Where does coffee come from? If this is a question you’ve ever asked yourself in terms of roasting then we hope this blog will provide you with some answers. This blog is the third in our series describing the journey coffee takes to get from the farm to your cup. Hopefully we’re able to provide some insight into the coffee roasting process.
Coffee roasting is a complicated operation as it is both scientific and intuitive at the same time. It utilizes precise measurements and readings whilst at the same time involving estimation and guesswork. It is important to note that while there are fundamental principles of roasting to follow, each roaster will have his own personal philosophy when it comes to certain aspects. At Baba Java we believe in roasting our coffee to accentuate and develop the natural flavors that are within our beans. We avoid stifling the taste in our coffee by roasting it too light or dark. Instead, we specifically source our green coffee, sample it, and roast medium in order to achieve maximum taste.
The goal of roasting coffee is to develop the natural acidic flavors by roasting it long enough without roasting it so long that it burns. The best way to keep the flavor of coffee developing without burning it is through convection heat (hot air). That is why the design of one’s roaster is so important. Most roasters are designed to maximize convection heat and minimize conduction heat. Some loft the beans in a continuous upward stream of hot air (fluid bed roasters), while some utilize movement of the roaster itself. Such examples include both centrifugal roasters, which spin quickly, heating the beans as they go, as well as a drum roaster, which lays on its side and spins to keep the beans aloft.
Baba Java’s coffee roaster operates with a double walled drum made of cast iron and uses natural gas as the heating source. It’ll utilize indirect heat and incorporate the double walled drum to ensure the spread of heat evenly. It constantly turns which tumbles the beans around to provide a balanced roast throughout This also means that the coffee is roasted via convection rather than conduction. Airflow will be going in and out of the drum in order to regulate the temperature and provide that convection roasting.
The temperature control is the main focus whilst roasting. The drum will be heated to a specific temperature, as per the roast profile, once the green coffee is added the temperature will drop. It will then begin to rise once the temperature of the drum and the beans meet an equilibrium. After this, the primary goal is to ensure that the rate of rise is steady and increasing. Avoiding dramatic jumps up in temperature, plateaus and (most importantly) drops in temperature. The roaster itself has mechanisms in place that monitor and control airflow in and out in order to maintain a steadily increasing rate of rise. Lowering or raising the gas setting is the other means of controlling the rate of rise. This is done very rarely, however, and only at specific times of a roast.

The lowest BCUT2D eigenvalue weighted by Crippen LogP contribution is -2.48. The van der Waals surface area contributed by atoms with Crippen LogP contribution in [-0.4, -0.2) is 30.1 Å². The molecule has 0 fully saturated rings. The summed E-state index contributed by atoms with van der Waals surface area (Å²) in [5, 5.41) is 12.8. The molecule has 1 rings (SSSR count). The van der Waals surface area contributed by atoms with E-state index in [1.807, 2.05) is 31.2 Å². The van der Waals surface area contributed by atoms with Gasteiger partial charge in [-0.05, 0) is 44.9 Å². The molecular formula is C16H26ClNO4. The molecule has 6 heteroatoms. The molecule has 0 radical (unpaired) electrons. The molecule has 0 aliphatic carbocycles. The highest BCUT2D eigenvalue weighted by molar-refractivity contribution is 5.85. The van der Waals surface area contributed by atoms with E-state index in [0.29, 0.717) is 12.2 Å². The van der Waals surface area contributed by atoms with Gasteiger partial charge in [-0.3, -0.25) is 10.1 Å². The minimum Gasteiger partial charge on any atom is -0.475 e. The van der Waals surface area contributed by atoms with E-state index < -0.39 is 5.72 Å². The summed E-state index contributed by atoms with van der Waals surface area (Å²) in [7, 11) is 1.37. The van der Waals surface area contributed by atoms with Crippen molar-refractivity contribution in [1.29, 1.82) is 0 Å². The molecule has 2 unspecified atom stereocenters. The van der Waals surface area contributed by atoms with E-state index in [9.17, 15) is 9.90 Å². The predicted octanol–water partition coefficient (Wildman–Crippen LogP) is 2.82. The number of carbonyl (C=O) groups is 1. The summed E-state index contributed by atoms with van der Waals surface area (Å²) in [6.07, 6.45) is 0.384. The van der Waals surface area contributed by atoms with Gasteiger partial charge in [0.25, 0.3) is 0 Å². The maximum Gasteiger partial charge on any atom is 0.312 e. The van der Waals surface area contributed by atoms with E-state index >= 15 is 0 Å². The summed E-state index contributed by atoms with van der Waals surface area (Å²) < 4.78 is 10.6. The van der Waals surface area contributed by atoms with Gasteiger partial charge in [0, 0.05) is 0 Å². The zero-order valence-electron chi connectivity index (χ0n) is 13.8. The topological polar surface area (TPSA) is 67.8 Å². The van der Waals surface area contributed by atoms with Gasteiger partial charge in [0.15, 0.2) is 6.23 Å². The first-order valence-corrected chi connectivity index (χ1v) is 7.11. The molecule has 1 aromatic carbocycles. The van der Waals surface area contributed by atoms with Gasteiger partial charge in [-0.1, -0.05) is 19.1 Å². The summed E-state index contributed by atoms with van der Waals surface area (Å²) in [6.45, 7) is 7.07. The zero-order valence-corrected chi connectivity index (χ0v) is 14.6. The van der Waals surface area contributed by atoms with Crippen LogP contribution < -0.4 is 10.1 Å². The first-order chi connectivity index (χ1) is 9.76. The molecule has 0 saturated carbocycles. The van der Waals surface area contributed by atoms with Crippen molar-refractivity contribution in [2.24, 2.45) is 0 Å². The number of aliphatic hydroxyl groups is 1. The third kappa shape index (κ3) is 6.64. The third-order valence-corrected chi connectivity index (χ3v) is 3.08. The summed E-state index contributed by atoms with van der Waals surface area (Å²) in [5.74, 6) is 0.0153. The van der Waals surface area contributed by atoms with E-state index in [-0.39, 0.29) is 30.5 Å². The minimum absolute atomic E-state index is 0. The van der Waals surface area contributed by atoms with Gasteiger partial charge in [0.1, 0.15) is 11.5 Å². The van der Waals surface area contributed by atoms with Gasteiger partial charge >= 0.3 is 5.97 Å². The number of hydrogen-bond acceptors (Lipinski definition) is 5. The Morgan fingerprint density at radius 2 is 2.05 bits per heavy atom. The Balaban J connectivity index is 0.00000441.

There are a large number of variables which all play a factor when roasting coffee. The type and size of the machine being used, the coffee’s origin, and the processing method are some of the more general examples. Some variables involve roast philosophy or preference such as the amount of coffee used for a roast and desired roast length (i.e. light, medium or dark). When you get down to the minor details the list gets longer with gas setting/changes to gas setting, airflow, starting temperature and second phase among others all playing a part in the taste of the coffee. Determining what all these factors need to be in order to achieve the best results is where you get into what’s called roast profiling.
Through sample roasting on a smaller scale, we are able to figure out the ideal roast profile for our origins before translating it over to the larger roaster. Profiling is difficult because you are dealing with a constantly changing product, as the coffee beans age, their structure will start to deteriorate slowly over time. Proper storage in special bags designed for storing organic product in a climate-controlled area will aid to keep the aging process as slow as possible. This does mean, however, that you need to alter your profile to account for this aging and to ensure you’re able to maintain the desired flavours. If we find our product to have dipped in quality then we must experiment with the profile in order to bring it back up. This makes it seem like two sides of the same coin with one side being that once a roast profile is set it must be followed exactly to ensure a consistent result. However, on the other hand, no profile is permanent and needs to be adjusted when necessary.
As you can see, even the basic concepts of roasting can be difficult to master; however, practice makes perfect and we have had the benefit of roasting many kinds of coffee since before we were open. Though the basic concepts do not change, roasting is a fun and exciting challenge that yields an even better result- a delicious cup of coffee.
No matter if you are brewing for one person or fifty, from pour over to drip machine to French press, and for any coffee type, there is one factor that is more important than any other. It’s the thing that happens after the perfect cup of coffee is enjoyed.
The big secret to making great coffee is...cleaning!
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